Pocono II: Kevin Harvick preview

This Week's Shell-Pennzoil Chevrolet at Pocono Raceway ... Built new for 2010, Harvick raced this chassis at Pocono in June, where he started 22nd and finished fourth. Follow the Leader ... Harvick extended his lead to 184 points over second and...

This Week's Shell-Pennzoil Chevrolet at Pocono Raceway ... Built new for 2010, Harvick raced this chassis at Pocono in June, where he started 22nd and finished fourth.

Follow the Leader ... Harvick extended his lead to 184 points over second and 536 points ahead of 13th. For the season, he has two wins, nine top-five and 14 top-10 finishes in the season's first 20 races. At the same time, Harvick has finished 13th or better in 17 of the season's first 20 events.

Remarkable Turnaround ... At this point last season through 20 races, Harvick was 23rd in points and had accumulated 1,939 points. In 2010, the point leader has amassed 2,920 points, an astounding 981 more points than last year.

Race to the Chase ... With just six events remaining before the 2010 NSCS Chase field is set, Harvick enjoys a 536-point lead over 13th. The Bakersfield, Calif., driver leads all competitors with 14 top-10 finishes. Additionally, the 13-time NSCS winner has finished on the lead lap in every event but two, with the lone exceptions being Martinsville and Chicagoland. At the paper-clip shaped facility, Harvick led 57 of the first 58 laps, but suffered a brake failure that forced the team to go behind the wall for repairs. Two weeks ago at Chicagoland, the team battled a fuel pressure issue and finished 34th.

Brickyard 400 Recap ... In last weekend's Brickyard 400 at Indianapolis Motor Speedway, the No. 29 team gambled in the late stages by making a two-tire pit stop with 19 laps remaining. Harvick restarted in third, and three laps later he took the lead from Jamie McMurray. On the final restart, Harvick was unable to fend off McMurray, and he crossed the finish line second. RCR teammates Clint Bowyer and Jeff Burton finished fourth and sixth, respectively, while Earnhardt-Childress Racing Engines held down four of the top six finishing positions.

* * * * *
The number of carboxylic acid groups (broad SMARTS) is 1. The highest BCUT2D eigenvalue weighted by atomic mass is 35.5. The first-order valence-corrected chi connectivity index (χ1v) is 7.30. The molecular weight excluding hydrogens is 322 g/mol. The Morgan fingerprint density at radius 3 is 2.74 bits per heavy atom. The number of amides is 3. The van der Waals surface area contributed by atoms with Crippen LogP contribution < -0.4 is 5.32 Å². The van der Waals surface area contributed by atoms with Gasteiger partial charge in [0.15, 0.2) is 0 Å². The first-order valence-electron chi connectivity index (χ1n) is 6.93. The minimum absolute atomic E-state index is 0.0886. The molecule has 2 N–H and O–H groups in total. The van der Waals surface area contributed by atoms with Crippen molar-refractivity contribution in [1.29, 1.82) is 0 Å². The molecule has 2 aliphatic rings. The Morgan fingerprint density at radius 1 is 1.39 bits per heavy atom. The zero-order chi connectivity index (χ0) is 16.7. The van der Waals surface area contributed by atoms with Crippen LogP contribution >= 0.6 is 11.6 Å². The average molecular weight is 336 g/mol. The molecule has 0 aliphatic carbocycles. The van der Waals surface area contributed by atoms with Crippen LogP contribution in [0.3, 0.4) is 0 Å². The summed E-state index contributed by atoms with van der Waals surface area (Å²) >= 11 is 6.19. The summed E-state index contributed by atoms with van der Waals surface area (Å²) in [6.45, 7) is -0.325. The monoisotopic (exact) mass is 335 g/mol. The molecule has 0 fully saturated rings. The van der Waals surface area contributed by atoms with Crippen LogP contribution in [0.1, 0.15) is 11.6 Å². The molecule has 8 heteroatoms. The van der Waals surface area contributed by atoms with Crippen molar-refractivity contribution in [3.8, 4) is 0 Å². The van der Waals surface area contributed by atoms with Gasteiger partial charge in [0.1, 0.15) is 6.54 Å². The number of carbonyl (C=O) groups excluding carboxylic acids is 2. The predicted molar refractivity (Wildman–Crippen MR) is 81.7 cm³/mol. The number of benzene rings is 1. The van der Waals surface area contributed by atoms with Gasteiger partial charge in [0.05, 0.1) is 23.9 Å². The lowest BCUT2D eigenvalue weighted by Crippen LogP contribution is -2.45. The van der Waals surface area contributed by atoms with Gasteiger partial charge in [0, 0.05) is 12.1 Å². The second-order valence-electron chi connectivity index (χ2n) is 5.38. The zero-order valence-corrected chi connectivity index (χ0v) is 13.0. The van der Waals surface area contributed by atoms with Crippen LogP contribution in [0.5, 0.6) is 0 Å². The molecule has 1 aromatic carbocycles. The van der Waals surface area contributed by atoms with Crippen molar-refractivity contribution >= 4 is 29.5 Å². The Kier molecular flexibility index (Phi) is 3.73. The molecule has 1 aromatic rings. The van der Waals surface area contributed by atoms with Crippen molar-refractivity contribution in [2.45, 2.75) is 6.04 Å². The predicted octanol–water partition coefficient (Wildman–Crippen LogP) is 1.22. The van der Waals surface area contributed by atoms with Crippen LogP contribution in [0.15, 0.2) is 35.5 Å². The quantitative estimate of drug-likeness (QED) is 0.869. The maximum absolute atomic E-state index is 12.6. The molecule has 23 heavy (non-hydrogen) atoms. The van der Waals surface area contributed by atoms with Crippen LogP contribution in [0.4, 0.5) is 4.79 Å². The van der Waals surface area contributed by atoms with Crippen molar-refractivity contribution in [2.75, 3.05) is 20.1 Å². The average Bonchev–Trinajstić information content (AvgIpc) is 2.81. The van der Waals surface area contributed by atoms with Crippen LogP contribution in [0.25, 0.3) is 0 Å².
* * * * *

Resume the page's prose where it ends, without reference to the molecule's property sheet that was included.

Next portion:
Lap Leader Everywhere ... In June's running of the Gillette Fusion ProGlide 500 at Pocono, Harvick ran all but eight laps inside the top 15 and finished fourth. He also led five laps, and has now led at least one lap at every track on the NSCS circuit.

KEVIN HARVICK:

How do you put in perspective the strides that RCR has made in the last year?

"It's pretty hard to put it in perspective because last year, we were, at best, a mid-pack car. This time last year was the turnaround, and when it started. We got some new cars, and last week, we took a top-five car and took a chance for the win. We were able to take that chance because our car was fast enough. Last year, we couldn't event take that chance because we weren't fast enough and we would've just been in the way."

What are your thoughts about Pocono Raceway?